Apr 25, 2019

Welty announces campus-wide budget reduction

The following is a press release from University Communications regarding President John Welty’s recent announcement of yet another budget cut at Fresno State:

President John D. Welty announced Wednesday, June 1, that a $20 million reduction in state funding to California State University, Fresno in 2011-12 will have impact in virtually every corner of the campus.

A tuition fee increase, previously enacted by California State University trustees for the entire 23-campus system, will provide about $9.1 million in funds for Fresno State. The additional $10.9 million shortfall will require that “painful and difficult” measures be taken to achieve the remaining reduction, Welty told faculty and staff at a campus meeting.

Among the measures he announced are the following:

  • 52 staff and administrative positions vacant because of a hiring freeze in the past year will be eliminated.
  • Five currently filled positions need to be cut, but the number may decrease depending on how many employees decide to participate in a voluntary time reduction program.
  • The position freeze will continue, as will restrictions on travel and large equipment expenditures.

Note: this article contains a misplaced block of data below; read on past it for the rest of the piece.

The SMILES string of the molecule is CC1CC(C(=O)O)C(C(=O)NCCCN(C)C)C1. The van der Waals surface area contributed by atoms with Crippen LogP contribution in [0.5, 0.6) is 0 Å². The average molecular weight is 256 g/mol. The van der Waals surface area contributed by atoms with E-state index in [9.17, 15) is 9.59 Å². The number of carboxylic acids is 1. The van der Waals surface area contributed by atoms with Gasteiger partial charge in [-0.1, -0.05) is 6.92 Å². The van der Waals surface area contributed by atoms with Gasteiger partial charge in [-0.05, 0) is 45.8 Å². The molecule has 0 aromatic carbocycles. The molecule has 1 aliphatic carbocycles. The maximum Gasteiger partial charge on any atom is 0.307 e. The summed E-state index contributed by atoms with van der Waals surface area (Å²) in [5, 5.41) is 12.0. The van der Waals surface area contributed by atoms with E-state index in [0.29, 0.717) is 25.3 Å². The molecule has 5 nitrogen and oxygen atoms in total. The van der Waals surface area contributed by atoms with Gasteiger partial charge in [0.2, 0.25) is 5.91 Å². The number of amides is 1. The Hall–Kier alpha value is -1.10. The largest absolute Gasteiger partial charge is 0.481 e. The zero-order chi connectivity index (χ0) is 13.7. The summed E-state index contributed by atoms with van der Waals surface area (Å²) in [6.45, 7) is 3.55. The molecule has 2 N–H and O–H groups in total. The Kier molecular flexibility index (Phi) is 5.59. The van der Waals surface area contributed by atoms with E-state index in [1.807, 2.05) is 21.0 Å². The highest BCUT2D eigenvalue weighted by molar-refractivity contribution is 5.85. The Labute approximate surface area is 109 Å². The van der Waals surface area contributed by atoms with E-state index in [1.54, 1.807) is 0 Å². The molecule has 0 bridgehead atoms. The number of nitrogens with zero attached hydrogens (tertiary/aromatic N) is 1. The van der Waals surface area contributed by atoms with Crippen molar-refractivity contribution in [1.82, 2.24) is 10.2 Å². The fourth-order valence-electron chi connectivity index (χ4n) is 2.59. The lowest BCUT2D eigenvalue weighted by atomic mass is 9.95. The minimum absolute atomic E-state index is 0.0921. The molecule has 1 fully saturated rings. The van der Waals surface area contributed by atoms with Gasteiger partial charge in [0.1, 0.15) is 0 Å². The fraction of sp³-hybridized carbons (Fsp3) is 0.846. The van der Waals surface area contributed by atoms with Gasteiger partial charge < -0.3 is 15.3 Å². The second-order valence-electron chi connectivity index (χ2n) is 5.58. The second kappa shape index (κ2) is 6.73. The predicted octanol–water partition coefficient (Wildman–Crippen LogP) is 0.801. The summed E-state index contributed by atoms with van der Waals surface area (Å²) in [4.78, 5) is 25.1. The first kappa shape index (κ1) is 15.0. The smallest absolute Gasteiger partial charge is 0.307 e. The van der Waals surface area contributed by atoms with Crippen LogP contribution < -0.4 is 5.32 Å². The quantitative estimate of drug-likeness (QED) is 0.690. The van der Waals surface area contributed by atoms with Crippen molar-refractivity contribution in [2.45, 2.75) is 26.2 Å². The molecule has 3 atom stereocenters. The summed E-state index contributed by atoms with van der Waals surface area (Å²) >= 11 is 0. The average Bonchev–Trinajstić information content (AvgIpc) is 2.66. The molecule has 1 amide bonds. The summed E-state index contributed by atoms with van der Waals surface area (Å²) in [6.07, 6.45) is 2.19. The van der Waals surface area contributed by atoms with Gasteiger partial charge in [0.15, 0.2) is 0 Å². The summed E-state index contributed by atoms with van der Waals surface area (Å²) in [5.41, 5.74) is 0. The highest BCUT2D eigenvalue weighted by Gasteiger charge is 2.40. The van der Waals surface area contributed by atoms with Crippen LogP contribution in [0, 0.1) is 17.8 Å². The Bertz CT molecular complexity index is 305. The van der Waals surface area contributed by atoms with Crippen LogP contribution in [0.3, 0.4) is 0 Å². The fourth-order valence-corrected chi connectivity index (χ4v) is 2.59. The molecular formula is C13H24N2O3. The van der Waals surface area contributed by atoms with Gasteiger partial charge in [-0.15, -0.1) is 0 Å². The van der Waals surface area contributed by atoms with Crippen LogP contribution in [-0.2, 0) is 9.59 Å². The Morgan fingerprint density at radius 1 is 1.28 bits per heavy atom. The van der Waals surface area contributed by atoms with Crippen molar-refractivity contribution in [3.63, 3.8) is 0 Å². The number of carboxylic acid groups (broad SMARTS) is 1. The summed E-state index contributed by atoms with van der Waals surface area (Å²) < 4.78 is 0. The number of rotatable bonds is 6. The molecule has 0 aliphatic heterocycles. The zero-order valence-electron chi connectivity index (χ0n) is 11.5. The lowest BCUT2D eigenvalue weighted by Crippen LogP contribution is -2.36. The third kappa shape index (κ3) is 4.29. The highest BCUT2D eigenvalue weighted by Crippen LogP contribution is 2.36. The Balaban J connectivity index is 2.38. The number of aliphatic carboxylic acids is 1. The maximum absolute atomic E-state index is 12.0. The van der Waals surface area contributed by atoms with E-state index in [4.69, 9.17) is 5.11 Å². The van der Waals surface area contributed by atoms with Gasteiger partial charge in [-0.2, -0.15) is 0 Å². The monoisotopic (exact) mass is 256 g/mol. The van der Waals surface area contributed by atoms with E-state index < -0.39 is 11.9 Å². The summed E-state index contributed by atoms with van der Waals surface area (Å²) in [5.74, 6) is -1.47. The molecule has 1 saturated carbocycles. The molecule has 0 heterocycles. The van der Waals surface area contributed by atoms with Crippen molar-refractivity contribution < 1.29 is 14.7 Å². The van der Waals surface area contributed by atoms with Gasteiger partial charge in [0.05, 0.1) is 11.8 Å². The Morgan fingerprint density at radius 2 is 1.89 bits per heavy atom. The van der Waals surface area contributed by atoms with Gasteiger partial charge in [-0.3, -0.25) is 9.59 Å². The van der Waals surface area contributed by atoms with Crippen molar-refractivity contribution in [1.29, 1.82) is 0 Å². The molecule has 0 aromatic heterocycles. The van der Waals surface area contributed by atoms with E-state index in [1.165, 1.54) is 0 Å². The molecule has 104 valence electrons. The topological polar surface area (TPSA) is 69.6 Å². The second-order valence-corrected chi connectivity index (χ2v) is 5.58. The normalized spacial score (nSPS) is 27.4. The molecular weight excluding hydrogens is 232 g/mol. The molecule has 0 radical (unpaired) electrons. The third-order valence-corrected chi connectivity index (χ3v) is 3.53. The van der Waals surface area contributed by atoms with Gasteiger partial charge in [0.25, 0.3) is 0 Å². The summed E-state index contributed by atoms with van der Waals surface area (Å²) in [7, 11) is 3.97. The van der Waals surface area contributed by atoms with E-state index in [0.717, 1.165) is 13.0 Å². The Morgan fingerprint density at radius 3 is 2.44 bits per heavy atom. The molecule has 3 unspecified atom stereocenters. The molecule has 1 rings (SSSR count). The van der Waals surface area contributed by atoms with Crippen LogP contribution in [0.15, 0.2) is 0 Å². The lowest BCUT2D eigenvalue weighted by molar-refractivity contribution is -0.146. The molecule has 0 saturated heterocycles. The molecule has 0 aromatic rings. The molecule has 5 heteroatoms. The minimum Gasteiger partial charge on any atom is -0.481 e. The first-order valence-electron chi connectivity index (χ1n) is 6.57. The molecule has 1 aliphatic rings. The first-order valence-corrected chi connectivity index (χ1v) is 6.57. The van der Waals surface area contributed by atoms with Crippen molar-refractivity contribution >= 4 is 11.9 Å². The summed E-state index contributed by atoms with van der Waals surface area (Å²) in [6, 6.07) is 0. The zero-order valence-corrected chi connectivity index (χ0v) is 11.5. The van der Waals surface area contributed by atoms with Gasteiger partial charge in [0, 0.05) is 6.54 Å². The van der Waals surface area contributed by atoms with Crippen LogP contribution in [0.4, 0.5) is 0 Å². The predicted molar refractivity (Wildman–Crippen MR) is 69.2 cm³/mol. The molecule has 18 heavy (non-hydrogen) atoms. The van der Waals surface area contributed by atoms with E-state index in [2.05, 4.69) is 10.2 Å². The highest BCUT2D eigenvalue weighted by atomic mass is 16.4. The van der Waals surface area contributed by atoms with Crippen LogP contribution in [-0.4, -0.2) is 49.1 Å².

• Fewer part-time lecturers will be hired. That will impact class size, teaching loads for tenure-track faculty and time for faculty to stay current in their fields.
  • The impact will fall on 600-800 class sections, which could impair the ability of students to graduate in a timely fashion.
  • Based on the recommendation of the campus Student Fee Advisory Committee, the Instructionally Related Activity fee will increase by $70 per semester to address support for athletics and academics, with $60 devoted to athletics and $10 to maintaining library hours and other academic support services.
  • Athletics will reduce operation budgets by 15 percent and will no longer offer maximum scholarships allowed by the NCAA.
  • There will be reductions in student advising, tutoring and career services.
  • Deferred maintenance on campus buildings – already totaling $140 million – will continue and could lead to serious problems in some aging structures.

Welty noted that one-time federal stimulus dollars helped stave off reductions in Academic Affairs this year. However, that funding will be gone next year, creating a major budget gap of about $2 million. The campus will utilize carryover funds to alleviate some of the need for further reductions while a permanent solution is achieved. An academic task force is examining approaches to closing the funding gap and will offer recommendations in the fall.

In addition to the reductions, Welty said he is asking each vice president to rethink how services are delivered. New measures will not result in a reduced number of positions, but should offer additional management resources, he said.

Welty thanked the campus community for participating in the new Suggestion Box program, which resulted in more than 150 ideas, and praised the continuing hard work and dedication to student success, despite several years of budget cutbacks. He asked members to continue to work together to address and find solutions.


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